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|Year : 2012 | Volume
| Issue : 3 | Page : 163-165
A low-cost reusable phantom for ultrasound-guided subclavian vein cannulation
Varun Cheruparambath, Sriram Sampath, Lakshmikanthan N Deshikar, Haji Mohammed Ismail, Krishna Bhuvana
Department of Critical Care Medicine, St John's Medical College and Hospital, Sarjapur Road, Bangalore, Karnataka, India
|Date of Web Publication||8-Oct-2012|
Lakshmikanthan N Deshikar
Department of Critical Care Medicine, St John's Medical College and Hospital, Sarjapur Road, Bangalore - 560 034, Karnataka
Source of Support: None, Conflict of Interest: None
Guidelines support the use of ultrasound (US)-guided central venous cannulation in the intensive care unit. Traditional techniques based on anatomical landmarks are blind procedures and inexpert USG procedures may be hazardous. Commercially available phantoms for simulation and training are expensive. The technique of making a low-cost reusable gelatin phantom which simulates subclavian vein anatomy is described. Techniques to improve eye-hand skills with this phantom are described. This phantom is easy to make, inexpensive and easily renewable.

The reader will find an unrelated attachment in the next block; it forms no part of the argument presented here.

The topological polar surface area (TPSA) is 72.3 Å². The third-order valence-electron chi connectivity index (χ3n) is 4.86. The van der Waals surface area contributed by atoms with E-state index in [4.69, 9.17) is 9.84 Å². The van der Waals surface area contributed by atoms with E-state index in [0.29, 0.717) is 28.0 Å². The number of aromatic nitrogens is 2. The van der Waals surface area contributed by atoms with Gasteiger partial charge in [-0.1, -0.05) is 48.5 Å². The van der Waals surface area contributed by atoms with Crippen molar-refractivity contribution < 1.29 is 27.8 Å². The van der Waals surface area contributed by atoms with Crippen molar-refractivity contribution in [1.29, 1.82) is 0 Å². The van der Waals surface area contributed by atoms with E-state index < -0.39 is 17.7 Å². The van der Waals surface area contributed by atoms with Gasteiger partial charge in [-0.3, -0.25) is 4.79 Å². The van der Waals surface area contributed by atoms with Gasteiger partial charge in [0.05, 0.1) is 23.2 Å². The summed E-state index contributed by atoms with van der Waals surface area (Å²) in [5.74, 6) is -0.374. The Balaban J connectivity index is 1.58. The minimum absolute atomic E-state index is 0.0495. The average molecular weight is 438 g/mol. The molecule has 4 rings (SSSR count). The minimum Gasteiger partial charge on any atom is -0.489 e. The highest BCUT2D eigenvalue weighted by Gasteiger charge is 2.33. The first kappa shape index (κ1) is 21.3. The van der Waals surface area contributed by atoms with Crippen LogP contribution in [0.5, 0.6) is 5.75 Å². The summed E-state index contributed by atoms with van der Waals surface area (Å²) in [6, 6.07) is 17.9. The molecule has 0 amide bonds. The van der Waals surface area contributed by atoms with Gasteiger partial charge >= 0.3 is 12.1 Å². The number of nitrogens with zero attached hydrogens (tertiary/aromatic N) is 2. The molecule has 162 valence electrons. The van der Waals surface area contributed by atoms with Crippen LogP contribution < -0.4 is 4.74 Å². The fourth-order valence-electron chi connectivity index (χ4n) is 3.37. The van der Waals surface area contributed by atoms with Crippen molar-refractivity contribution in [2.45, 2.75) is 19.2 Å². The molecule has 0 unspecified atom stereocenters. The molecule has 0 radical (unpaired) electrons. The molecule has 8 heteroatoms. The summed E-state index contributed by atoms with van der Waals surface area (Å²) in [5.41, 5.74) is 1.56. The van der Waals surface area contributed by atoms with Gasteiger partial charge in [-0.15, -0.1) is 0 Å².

Keywords: Central venous cannulation, gelatin phantom, subclavian vein, ultrasound-guided
|How to cite this article:|
Cheruparambath V, Sampath S, Deshikar LN, Ismail HM, Bhuvana K. A low-cost reusable phantom for ultrasound-guided subclavian vein cannulation. Indian J Crit Care Med 2012;16:163-5
|How to cite this URL:|
Cheruparambath V, Sampath S, Deshikar LN, Ismail HM, Bhuvana K. A low-cost reusable phantom for ultrasound-guided subclavian vein cannulation. Indian J Crit Care Med [serial online] 2012 [cited 2018 Nov 14];16:163-5. Available from: http://www.ijccm.org/text.asp?2012/16/3/163/102097
| » Introduction|| |
The use of ultrasound (US)-guided central venous cannulation (CVC) has increased in intensive care units (ICU). Guidelines on its use, reviews of safety and efficacy have been published.  The use of simulators and models for training in insertion of US-guided CVCs have been suggested.  In critical care units, the subclavian site for CVC insertion has a lower rate of infection,  but a higher rate of mechanical complications like pneumothorax/hemothorax.  The use of US-guided subclavian CVC insertions has been strengthened by recent large case series with a very low incidence of pneumothorax and adverse events.